Auditor levels parting shot at former St. Tammany Parish assessor

Former St. Tammany Parish Assessor Patricia Schwarz Core left office at the end of 2012, but the state Legislative Auditor’s Office issued a critical report this week faulting the office during her tenure for failing to keep track of employee hours and not documenting gasoline credit card use.

It was not the first time the Legislative Auditor’s Office blasted Core’s financial management.

This audit found that an employee was given six weeks of paid maternity leave without having first exhausted sick leave and annual leave. The Assessor’s Office also failed to reconcile its ledger in a timely manner, did not perform an annual inventory of capital assets and failed to solicit bids in choosing its fiscal agent.

The audit, performed by the accounting firm LaPorte for the legislative auditor, covers Core’s final year in office and found six areas of concern. In five of those instances, the cause is listed as “prior management oversight.’’ In the case of the employee given paid maternity leave, the cause is labeled “unknown.’’

Louis Fitzmorris took office as assessor Jan. 1. His management response to the audit report notes that each problem was discovered during policy and procedure reviews by his incoming administration, which pointed them out to the auditors. The management response also says each problem has been addressed.

Core, who had not seen the audit, said Monday that 2012 was a reassessment year and that her staff worked tirelessly, putting in many hours of overtime for which they were not paid.

She said that it isn’t true that her employees did not keep time sheets or that gas expenditures were not tracked. She said the employee who handled bookkeeping for her was meticulous in keeping records. The employee who took maternity leave was not given time off to which she was not entitled, Core said.

She blamed the critical audit on Fitzmorris, who unseated her in the 2011 election. State law mandates a long transition period for newly elected assessors, so Fitzmorris has only been in office eight months.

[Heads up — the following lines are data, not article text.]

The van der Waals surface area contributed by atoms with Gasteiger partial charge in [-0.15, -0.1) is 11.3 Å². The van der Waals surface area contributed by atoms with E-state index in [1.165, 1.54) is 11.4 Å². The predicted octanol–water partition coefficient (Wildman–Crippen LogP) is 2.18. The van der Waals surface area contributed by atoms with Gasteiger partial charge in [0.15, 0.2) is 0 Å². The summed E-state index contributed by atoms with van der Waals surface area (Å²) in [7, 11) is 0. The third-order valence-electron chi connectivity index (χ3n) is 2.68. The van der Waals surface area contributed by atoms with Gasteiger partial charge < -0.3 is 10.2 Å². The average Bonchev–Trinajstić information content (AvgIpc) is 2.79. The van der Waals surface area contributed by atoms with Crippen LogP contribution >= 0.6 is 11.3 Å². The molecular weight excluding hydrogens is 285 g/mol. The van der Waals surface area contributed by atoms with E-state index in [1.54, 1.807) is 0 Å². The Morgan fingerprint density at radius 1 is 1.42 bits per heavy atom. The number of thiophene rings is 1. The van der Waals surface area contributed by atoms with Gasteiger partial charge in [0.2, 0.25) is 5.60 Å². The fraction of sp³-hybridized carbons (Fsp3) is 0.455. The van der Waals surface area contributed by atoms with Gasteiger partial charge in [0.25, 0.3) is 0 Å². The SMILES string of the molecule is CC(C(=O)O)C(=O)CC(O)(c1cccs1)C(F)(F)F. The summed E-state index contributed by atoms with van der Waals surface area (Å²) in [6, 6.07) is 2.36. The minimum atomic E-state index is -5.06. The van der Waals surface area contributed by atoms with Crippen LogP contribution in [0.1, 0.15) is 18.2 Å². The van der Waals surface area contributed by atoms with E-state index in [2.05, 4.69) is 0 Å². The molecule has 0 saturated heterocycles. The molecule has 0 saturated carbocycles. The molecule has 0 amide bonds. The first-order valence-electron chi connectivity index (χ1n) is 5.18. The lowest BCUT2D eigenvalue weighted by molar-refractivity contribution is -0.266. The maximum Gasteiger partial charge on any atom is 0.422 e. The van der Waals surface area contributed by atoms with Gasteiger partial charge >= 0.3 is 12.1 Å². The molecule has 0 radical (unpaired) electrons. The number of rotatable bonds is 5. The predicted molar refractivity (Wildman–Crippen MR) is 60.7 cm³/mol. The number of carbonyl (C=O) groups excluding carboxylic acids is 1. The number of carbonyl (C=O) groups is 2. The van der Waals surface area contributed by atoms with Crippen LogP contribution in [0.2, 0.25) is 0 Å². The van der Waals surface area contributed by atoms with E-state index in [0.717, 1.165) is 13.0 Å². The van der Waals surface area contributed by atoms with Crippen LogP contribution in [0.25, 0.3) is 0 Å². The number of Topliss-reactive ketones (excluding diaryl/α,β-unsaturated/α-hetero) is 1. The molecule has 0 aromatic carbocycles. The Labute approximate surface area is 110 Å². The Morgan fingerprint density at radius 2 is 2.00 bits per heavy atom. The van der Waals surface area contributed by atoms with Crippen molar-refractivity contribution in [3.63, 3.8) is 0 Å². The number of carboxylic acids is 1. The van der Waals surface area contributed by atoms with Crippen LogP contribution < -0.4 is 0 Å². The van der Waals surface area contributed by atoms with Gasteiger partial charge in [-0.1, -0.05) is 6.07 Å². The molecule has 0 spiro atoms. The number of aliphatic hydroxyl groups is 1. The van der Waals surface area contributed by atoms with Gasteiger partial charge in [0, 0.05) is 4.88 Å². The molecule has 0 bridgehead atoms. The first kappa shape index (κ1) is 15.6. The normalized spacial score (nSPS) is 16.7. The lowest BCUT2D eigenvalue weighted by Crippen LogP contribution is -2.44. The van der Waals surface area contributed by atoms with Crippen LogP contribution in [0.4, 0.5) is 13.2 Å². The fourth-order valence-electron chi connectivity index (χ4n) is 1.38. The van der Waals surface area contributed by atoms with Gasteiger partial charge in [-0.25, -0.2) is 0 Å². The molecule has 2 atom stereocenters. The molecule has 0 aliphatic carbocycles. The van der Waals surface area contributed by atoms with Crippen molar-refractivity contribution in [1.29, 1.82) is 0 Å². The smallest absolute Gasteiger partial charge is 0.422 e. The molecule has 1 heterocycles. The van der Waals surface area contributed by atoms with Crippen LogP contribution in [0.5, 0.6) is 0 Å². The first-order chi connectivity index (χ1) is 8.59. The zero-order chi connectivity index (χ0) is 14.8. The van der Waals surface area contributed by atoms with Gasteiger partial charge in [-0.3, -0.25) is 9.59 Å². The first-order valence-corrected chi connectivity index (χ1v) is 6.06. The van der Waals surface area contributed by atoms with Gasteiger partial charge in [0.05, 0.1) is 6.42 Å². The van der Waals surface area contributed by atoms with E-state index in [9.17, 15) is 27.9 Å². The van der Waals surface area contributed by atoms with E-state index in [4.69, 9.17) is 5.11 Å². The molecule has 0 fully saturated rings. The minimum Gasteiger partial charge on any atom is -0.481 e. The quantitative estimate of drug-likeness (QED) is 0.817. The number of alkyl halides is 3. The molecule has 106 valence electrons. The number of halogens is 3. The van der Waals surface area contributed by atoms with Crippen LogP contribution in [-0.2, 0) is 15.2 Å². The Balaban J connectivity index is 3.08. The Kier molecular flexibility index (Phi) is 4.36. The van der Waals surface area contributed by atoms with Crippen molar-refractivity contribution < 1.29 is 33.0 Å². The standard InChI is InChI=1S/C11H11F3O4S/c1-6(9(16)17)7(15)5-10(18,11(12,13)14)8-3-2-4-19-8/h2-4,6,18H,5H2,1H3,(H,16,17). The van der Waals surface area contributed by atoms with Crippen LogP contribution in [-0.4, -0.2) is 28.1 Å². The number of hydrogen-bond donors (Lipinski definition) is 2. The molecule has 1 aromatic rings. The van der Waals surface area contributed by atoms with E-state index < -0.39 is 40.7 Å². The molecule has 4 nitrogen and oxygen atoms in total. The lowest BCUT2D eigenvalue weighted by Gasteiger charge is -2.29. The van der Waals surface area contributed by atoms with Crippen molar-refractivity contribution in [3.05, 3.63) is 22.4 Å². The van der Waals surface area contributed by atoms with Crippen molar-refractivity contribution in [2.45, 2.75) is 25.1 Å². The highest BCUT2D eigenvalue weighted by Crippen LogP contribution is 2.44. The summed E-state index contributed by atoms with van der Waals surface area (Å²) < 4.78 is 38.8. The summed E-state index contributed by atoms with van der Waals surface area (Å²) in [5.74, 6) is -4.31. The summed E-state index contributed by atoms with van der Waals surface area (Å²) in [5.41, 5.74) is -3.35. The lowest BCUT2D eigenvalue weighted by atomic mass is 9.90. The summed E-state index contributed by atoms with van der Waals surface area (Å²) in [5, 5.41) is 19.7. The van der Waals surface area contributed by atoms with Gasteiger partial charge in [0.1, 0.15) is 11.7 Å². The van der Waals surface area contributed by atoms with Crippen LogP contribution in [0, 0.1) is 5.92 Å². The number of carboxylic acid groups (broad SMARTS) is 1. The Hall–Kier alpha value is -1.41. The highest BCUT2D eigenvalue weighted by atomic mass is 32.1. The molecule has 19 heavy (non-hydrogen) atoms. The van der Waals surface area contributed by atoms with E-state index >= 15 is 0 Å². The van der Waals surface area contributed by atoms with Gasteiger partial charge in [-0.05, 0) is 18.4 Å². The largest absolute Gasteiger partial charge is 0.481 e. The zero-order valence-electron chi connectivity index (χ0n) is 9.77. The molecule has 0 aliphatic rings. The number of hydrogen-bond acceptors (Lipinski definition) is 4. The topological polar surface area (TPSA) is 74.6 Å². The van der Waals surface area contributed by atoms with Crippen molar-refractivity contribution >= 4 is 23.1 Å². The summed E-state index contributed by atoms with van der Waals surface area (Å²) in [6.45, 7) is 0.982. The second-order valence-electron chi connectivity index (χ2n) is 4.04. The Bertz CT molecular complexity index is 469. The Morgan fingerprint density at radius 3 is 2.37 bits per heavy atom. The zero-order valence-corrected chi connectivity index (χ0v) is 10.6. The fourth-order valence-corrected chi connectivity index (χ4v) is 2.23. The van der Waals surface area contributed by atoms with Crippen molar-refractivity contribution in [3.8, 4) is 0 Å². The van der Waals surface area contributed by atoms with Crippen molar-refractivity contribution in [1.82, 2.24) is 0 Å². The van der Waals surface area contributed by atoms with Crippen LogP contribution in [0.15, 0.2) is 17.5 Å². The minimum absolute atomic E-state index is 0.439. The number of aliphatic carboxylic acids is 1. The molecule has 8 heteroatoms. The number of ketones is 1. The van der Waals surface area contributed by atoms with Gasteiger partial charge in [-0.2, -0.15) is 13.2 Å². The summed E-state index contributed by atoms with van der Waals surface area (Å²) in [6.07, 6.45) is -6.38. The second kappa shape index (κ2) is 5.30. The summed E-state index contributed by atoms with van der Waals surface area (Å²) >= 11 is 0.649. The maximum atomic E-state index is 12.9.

“We ran that office just like it should have been done,’’ she said. “I don’t know what his problem is.’’

The audit report singled out three issues in 2012 that create a “material weakness,’’ defined as a deficiency or combination of deficiencies that make it reasonably possible a misstatement will not be prevented, detected or corrected in a timely manner.

The material weaknesses identified are the failure to reconcile the ledger and the lack of documentation for employee work hours and fuel card use.

In the case of employee time records, the audit report notes that payroll is the office’s single greatest expenditure, but employees were not required to document actual hours worked by either clocking in or filling out time sheets — and that included tracking vacation and sick leave. Employees are allowed to carry forward unused annual leave and sick leave and, upon leaving employment, are paid out any unused annual leave.

The new administration responded that it is now tracking employee hours, as well as fuel card use, and has implemented procedures for reconciling the ledger.

The legislative auditor had previously blasted Core’s office for nearly $36,000 in credit card charges for meals, $18,085 of which was not properly documented. In 11 cases, employees who had already received a per diem meal expense also charged meals on their office credit card. Core also was criticized for $1,825 in personal charges, including airline tickets for spouses and retirement gifts.

The current audit refers to those issues as partially resolved, noting the 2012 findings concerning fuel charges and the fact that an employee charged $65 for a spouse’s ticket to a banquet that was not reimbursed.